A New Chart of the Coast of Brazil from Maranham to Rio Janeiro.
1819 (dated) 26 x 52 in (66.04 x 132.08 cm)
An extraordinary 1819 John Norie nautical chart or portolan map of the coast of Brazil. This fantastic map, a quintessential example of early 19th century British chart making, covers the eastern coastline of South America from the mouth of the Amazon River at Maranhao (Maranham) to Rio de Janeiro. The chart is beautifully detailed with countless depth soundings along the coastlines as well as an elaborate network of rhumb lines throughout. The chart features six inset sub-maps detailing, from left, the harbor of Rio de Janeiro, the Bay of All Saints (Baía de Todos os Santos, Bahia, Brazil), the road of Pernambuco, the Bay of St. Marcos (mouth of the Amazon), the exceptionally beautiful islands of Fernando de Noronha (one of Darwin's stopping places on the Beagle), and the entrance to St Louis of Maranham (Sao, Luis, Maranhao). The chart additionally offers five land profiles to aid navigators in identifying important landmarks. A large decorative agriculturally themed title cartouche appears at bottom center.
Shortly before this chart was issued Brazil rose to greater significance as the seat of the Portuguese court in exile. King Joao VI, fleeing Napoleon's invasion of Portugal during the Peninsular War, reestablished his monarchy in the colonial seat of Rio de Janeiro. The monarchy's presence in Brazil would have a lasting impact on the colony. In 1821, following the stabilization of europe after Napoleon's defeat, Joao VI returned to Portugal leaving his eldest son, Pedro, as regent of Brazil. Within one year Pedro declared Brazil independent, instituted a constitutional monarchy, and established himself at its head, emperor Pedro I of Brazil.
Noire first compiled this chart under William Heather, whose copyright appears below the bottom left border, in 1810. The present example has been updated to 'a new edition' in 1819 - shortly after Heather's death and Norie and Wilson's takeover of the firm. This map is extremely scarce with only one other example appearing in the OCLC. We suspect that this chart may have had a very small run, as Norie replaced it with a series of more specific charts of the Brazil coastline in the 1820s and 30s.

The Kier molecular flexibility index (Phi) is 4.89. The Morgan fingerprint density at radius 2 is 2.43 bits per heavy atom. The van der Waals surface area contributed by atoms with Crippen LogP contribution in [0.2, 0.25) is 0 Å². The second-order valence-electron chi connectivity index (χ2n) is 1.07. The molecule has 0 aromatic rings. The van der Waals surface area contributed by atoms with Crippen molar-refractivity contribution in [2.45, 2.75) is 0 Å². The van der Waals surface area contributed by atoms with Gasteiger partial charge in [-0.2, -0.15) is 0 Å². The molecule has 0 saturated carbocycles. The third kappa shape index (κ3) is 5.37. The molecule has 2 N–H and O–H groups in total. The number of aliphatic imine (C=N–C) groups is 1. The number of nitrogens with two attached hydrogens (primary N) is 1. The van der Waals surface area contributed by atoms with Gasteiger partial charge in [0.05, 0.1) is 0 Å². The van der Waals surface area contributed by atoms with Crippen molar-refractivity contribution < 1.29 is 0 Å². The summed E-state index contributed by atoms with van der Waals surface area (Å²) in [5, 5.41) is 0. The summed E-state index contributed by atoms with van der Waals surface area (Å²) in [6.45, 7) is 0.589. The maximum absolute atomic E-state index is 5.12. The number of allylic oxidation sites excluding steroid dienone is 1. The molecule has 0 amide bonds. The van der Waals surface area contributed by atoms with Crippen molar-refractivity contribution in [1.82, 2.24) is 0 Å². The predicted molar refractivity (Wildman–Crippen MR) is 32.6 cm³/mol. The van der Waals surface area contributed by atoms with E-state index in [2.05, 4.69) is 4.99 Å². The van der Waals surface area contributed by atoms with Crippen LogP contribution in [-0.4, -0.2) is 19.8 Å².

John William Norie (June 3, 1772 - December 24, 1843) was a British teacher of navigation, hydrographer, chart maker, and publisher of maritime manuals active in London, England in the late 18th and early 19th centuries. Norie was born in Wapping, London, an area long associated with the maritime sciences. Norie's career as a chart maker commenced under the tutelage of William Heather, a prominent purveyor and publisher of nautical charts, pilot books, and navigational tools who took over the firm of Mount and Page in 1765. Heather and Norie were likely acquainted through John Hamilton Moore, another important chart maker with whom both seem to have been associated early in their careers. Heather hired Norie to teach basic navigation at his shop at 157 Leadenhall Street. Under Heather Norie also distinguished himself as a draftsman, completing many of the early charts associated with the Heather firm. When Heather died in 1812 John Norie partnered with George Wilson, a moneyed 'man about town' with little experience in the maritime trades, to acquire the map and chart business at 9500 British Pounds. It proved a good deal for Norie, who retained all copyright privileges and drew 1/4 quarter share of business profits, as well an impressive quarterly salary and, for doing all of the work, 1/3rd of Wilson's share. The firm, referred to as the 'Naval Warehouse' quickly acquired a reputation for quality navigational materials and became a favorite of merchant seamen. It was even referenced in Charles Dickens' classic novel Dombey and Son. In 1819, Norie and Wilson acquired the failing chart business of David Steel, which significantly increased the size, though not quality, of their chart catalogue. With the rise of the British Admiralty and its own maritime chart productions, the business of "Chart Purveyor" in London dramatically changed. Admiralty charts and pilot books, designed for military use, were offered through established intermediaries, like Norie, at bargain prices. Most chart makers of the period found it profitable to use the highly technical Admiralty charts to update their own more decorative vernacular charts. For a brief time this practice proved exceptionally profitable but eventually began to draw criticism. Nonetheless, Norie retired to Edinburgh in 1840 and died a wealthy man in 1843. In 1840 the business passed to a nephew of George Wilson, Charles Wilson, who renamed the firm "Norie & Wilson". William Heather Norie, J. W. Norie's own son, produced few charts, instead pursuing a career in the legal field. Norie & Wilson merged with James Imray's prosperous chart business in 1899, becoming Imray, Laurie, Norie & Wilson, a profitable concern that remains active in the maritime charting industry.
John Stephenson (fl. c. 1790 - 1836) was a British engraver active in the London nautical chart trade in the late 19th and early 19th century. There is some speculation by Worms, Baynton-Williams, and other map scholars, that seem to suggest Stephenson apprenticed with the stationer Charles John Downes. Stephenson engraved for the nautical chart firm of John Hamilton Moore before moving on to the firm of William Heather in 1793. Heather's firm was subsequently inherited, along with Stephenson, by John William Noire. Stephenson's work is characterized by strong lines, elaborate decorative embellishment, and finely-engraved detail, it is commonly associated with John Noire.
Very good. A working nautical chart, some pencil marks and soiling related to navigational use. Professionally cleaned and backed with fresh linen.